Volume 47, Issue 1 (January 2002)
Application of Lamendin's Adult Dental Aging Technique to a Diverse Skeletal Sample
Lamendin et al. (1) proposed a technique to estimate age at death for adults by analyzing single-rooted teeth. They expressed age as a function of two factors: translucency of the tooth root and periodontosis (gingival regression). In their study, they analyzed 306 singled rooted teeth that were extracted at autopsy from 208 individuals of known age at death, all of whom were considered as having a French ancestry. Their sample consisted of 135 males, 73 females, 198 whites, and 10 blacks. The sample ranged in age from 22 to 90 years of age. By using a simple formulae (A _ 0.18 _ P _ 0.42 _ T _ 25.53, where A _ Age in years, P _ Periodontosis height _ 100/root height, and T _ Transparency height _ 100/root height), Lamendin et al. were able to estimate age at death ith a mean error of _ 10 years on their working sample and _ 8.4 years on a forensic control sample.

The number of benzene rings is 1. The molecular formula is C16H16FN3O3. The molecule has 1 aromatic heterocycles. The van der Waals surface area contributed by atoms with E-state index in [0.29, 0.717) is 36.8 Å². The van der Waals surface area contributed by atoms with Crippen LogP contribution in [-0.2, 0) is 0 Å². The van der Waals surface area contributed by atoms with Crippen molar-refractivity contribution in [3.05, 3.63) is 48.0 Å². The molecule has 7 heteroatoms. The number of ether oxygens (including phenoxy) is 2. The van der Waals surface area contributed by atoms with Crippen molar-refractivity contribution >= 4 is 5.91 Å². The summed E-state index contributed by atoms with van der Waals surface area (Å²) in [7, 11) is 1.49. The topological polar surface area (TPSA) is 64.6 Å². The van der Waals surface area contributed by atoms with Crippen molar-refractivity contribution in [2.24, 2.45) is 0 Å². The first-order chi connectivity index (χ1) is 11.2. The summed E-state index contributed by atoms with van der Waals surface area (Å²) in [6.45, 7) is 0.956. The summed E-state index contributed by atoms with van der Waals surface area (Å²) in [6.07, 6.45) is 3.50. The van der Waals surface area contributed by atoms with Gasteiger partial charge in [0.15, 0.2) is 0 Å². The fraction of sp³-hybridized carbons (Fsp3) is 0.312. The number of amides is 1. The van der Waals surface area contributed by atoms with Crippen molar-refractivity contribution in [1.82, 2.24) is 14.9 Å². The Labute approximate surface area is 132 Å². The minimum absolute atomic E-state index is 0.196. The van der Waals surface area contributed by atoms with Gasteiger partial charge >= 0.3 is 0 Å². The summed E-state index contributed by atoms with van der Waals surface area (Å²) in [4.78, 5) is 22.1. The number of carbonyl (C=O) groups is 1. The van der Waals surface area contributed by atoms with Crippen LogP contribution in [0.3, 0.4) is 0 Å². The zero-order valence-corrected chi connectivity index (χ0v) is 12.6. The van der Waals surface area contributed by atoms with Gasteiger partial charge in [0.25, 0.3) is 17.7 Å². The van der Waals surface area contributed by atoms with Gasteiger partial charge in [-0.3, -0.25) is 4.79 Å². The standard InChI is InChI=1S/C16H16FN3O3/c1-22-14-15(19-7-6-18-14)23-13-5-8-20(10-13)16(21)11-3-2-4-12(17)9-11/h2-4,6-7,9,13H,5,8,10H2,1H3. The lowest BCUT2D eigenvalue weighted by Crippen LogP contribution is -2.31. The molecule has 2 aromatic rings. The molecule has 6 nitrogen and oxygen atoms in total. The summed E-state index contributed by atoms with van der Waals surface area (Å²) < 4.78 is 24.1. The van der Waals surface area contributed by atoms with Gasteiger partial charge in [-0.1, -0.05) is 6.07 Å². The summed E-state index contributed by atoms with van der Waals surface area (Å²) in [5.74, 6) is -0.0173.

Lamendin found this technique to work well with a French population, but did not test it outside of that sample area. This study tests the accuracy of this adult aging technique on a more diverse skeletal population, the Terry Collection housed at the Smithsonian's National Museum of Natural History. Our sample consists of 400 teeth from 94 black females, 72 white females, 98 black males, and 95 white males, ranging from 25 to 99 years. Lamendin's technique was applied to this sample to test its applicability to a population not of French origin. Providing results from a diverse skeletal population will aid in establishing the validity of this method to be used in forensic cases, its ideal purpose.
Our results suggest that Lamendin's method estimates age fairly accurately outside of the French sample yielding a mean error of 8.2 years, standard deviation 6.9 years, and standard error of the mean 0.34 years. In addition, when ancestry and sex are accounted for, the mean errors are reduced for each group (black females, white females, black males, and white males).
Lamendin et al. reported an inter-observer error of 9 _1.8 and 10 _ 2 years from two independent observers. Forty teeth were randomly remeasured from the Terry Collection in order to assess an intra-observer error. From this retest, an intra-observer error of 6.5 years was detected.